Learn Indefinite Pronouns with 'Fast Car'

07 March 2024

On today's Everyday Grammar, we are going to look at things that are different from each other: in other words, contrasts.

Let's start:

At the 2024 Grammy awards, one performance got the attention of many different sorts of music fans. It was the country music singer Luke Combs singing with singer and songwriter Tracy Chapman.

Together, they sang "Fast Car," a song that had helped Chapman win a Grammy Award in 1989 for Best Female Pop Vocal Performance. You can listen to the song on the Grammys website.

The song won the Country Music Association Awards prize for Country Song of the Year in 2023. Chapman is the first Black songwriter to win this award. Luke Combs recorded the song in 2023. He invited Chapman to sing it with him at the Grammy awards show in February.

The American Dream

In today's lesson, we will look at some of the words in the song and explore how they tell the story of two people. The two tried to find the American Dream: good jobs, a nice home, and children.

We will especially learn about the meanings of some indefinite pronouns and how they can be used to make contrasts.

In the beginning of the song, Chapman sings about going someplace in a fast car:

You got a fast car
I want a ticket to anywhere
Maybe we make a deal
Maybe together we can get somewhere
Anyplace is better
Starting from zero got nothing to lose
Maybe we'll make something
But me myself I got nothing to prove

Somewhere and anywhere

In this part, we hear pairs of contrasting words. The first pair is "anywhere" and "somewhere." She says she wants a "ticket to anywhere," which means there is no exact place she wants to go. A similar word appears in the line, "Anyplace is better." Then, she says that together, she and her friend with the fast car "can get somewhere." "To get somewhere" means to succeed or reach a goal.

Nothing and something

The next pair of contrasting words is "nothing" and "something." The first expression is that she has "nothing to lose." That means she will not suffer if what she tries to do fails. Again, speaking of what the young couple can do together, she sings, "Maybe we'll make something." When we use "something" as an indefinite pronoun, it can mean a thing that is quite good, as in the expression:

That's really something!

Moving on to the next part of the song, we find the singer is working at a low-paying job and wants to escape.

You got a fast car
And I got a plan to get us out of here
I been working at the convenience store
Managed to save just a little bit of money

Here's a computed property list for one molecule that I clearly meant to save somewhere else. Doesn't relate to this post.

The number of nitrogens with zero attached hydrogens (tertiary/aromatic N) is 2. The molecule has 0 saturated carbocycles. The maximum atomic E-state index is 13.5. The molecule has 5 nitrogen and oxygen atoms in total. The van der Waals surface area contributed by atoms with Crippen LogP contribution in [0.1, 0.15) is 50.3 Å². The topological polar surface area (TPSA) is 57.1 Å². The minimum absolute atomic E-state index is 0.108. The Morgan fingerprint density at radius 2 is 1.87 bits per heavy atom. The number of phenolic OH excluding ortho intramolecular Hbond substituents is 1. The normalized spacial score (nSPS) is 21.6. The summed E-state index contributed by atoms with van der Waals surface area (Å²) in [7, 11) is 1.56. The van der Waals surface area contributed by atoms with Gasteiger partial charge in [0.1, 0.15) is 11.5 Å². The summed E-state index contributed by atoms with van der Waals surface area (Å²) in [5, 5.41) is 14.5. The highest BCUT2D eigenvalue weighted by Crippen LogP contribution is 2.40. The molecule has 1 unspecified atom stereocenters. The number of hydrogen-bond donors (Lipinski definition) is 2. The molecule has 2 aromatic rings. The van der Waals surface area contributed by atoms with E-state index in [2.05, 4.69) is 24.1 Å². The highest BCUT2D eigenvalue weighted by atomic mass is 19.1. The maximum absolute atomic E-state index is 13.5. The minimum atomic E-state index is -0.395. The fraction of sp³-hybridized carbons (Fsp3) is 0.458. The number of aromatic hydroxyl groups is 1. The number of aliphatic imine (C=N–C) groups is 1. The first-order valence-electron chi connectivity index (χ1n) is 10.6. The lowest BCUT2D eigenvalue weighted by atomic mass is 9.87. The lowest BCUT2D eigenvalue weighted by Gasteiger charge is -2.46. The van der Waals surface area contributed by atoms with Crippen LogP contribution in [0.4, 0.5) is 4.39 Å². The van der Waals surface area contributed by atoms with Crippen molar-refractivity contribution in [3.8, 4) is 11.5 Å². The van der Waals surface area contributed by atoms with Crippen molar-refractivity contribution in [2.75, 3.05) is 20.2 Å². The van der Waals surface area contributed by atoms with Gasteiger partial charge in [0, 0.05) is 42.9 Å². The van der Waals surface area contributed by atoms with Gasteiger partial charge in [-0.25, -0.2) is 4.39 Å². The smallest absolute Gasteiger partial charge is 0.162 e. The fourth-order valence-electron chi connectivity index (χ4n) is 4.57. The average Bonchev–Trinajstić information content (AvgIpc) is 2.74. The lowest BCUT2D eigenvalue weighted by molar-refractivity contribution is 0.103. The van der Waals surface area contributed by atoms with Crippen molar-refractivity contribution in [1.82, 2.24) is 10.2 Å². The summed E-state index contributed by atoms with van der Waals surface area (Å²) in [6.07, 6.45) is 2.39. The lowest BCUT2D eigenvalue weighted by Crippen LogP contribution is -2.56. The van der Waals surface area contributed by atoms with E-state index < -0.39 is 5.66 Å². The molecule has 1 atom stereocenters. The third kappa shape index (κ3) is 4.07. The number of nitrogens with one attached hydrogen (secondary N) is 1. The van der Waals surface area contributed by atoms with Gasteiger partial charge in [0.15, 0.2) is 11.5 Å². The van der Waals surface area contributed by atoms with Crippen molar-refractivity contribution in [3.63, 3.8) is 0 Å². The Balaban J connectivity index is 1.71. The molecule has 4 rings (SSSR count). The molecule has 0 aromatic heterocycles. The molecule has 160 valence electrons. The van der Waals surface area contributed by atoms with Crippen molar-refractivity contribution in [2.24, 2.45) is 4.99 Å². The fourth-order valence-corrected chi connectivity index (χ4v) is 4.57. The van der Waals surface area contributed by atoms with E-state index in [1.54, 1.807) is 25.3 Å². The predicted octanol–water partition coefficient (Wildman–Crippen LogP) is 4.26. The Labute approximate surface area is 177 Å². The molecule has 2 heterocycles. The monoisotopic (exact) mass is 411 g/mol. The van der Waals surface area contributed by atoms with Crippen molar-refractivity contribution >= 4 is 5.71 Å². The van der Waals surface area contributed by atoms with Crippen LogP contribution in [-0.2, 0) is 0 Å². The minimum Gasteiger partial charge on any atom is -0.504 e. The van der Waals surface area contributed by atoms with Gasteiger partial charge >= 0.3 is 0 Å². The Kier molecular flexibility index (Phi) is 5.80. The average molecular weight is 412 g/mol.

We won't have to drive too far
Just ‘cross the border and into the city
You and I can both get jobs
And finally see what it means to be living

Dreams and reality

Tracy Chapman has said she wrote the song about the lives of her parents. As a young couple, they struggled to create the kinds of lives they dreamed of. Listen for the words in the next part that contrast their dream with the reality of living in a shelter – a place for people without a home in which to live:

I know things will get better
You'll find work and I'll get promoted
We'll move out of the shelter
Buy a big house and live in the suburbs

Finally, we learn through Chapman's song that the young woman did not finish her education because she stayed home to take care of her sick father. The couple seems to continue to struggle in the last part of the song, but they have good memories of their younger years. Listen for the indefinite pronoun "someone" here. To "be someone" means to be an important person.

I remember we were driving driving in your car
The speed so fast I felt like I was drunk
City lights lay out before us
And your arm felt nice wrapped 'round my shoulder
And I had a feeling that I belonged
And I had a feeling I could be someone, be someone, be someone

Listening to Tracy Chapman's song, we find that indefinite pronouns can help express two ideas related to the American Dream: to "make something" and to "be someone."

How do you express your own dreams for the future? Email us at learningenglish@voanews.com or write to us in the comments.

And that's Everyday Grammar.

I'm Jill Robbins.

Dr. Jill Robbins wrote this lesson for VOA Learning English.

Official Music video for Tracy Chapman - "Fast Car" from 'Tracy Chapman' (1988)


Words in This Story

indefiniteadj. (grammar) not limiting or specifying; not referring to a specific or previously identified person or thing

pair –n. two of something

couple – n. two people who are married, living together, or in a romantic relationship

convenience (store)n. a small market with a limited choice of foods and everyday items